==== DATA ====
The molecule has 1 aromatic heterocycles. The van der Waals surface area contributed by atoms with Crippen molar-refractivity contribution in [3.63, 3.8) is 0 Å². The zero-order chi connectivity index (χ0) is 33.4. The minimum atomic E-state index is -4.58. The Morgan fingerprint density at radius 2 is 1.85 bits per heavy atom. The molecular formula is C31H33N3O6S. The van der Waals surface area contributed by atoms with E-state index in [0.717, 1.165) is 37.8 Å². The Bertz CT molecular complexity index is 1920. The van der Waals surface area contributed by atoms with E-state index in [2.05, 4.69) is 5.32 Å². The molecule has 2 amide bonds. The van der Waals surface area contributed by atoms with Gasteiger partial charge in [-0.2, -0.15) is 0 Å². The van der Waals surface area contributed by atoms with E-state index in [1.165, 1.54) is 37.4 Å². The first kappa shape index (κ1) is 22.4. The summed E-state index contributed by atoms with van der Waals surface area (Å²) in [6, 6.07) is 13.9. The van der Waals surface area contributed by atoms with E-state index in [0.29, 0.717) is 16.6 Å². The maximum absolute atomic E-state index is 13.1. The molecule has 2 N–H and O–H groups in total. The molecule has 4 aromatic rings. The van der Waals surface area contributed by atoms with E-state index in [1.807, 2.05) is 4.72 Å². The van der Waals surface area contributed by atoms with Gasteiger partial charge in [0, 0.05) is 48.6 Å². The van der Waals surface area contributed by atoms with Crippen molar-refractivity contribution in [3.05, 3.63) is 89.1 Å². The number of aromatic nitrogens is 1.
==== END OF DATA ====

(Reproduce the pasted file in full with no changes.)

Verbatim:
The molecule has 1 aromatic heterocycles. The van der Waals surface area contributed by atoms with Crippen molar-refractivity contribution in [3.63, 3.8) is 0 Å². The zero-order chi connectivity index (χ0) is 33.4. The minimum atomic E-state index is -4.58. The Morgan fingerprint density at radius 2 is 1.85 bits per heavy atom. The molecular formula is C31H33N3O6S. The van der Waals surface area contributed by atoms with E-state index in [0.717, 1.165) is 37.8 Å². The Bertz CT molecular complexity index is 1920. The van der Waals surface area contributed by atoms with E-state index in [2.05, 4.69) is 5.32 Å². The molecule has 2 amide bonds. The van der Waals surface area contributed by atoms with Gasteiger partial charge in [-0.2, -0.15) is 0 Å². The van der Waals surface area contributed by atoms with E-state index in [1.165, 1.54) is 37.4 Å². The first kappa shape index (κ1) is 22.4. The summed E-state index contributed by atoms with van der Waals surface area (Å²) in [6, 6.07) is 13.9. The van der Waals surface area contributed by atoms with E-state index in [0.29, 0.717) is 16.6 Å². The maximum absolute atomic E-state index is 13.1. The molecule has 2 N–H and O–H groups in total. The molecule has 4 aromatic rings. The van der Waals surface area contributed by atoms with E-state index in [1.807, 2.05) is 4.72 Å². The van der Waals surface area contributed by atoms with Gasteiger partial charge in [0, 0.05) is 48.6 Å². The van der Waals surface area contributed by atoms with Crippen molar-refractivity contribution in [3.05, 3.63) is 89.1 Å². The number of aromatic nitrogens is 1.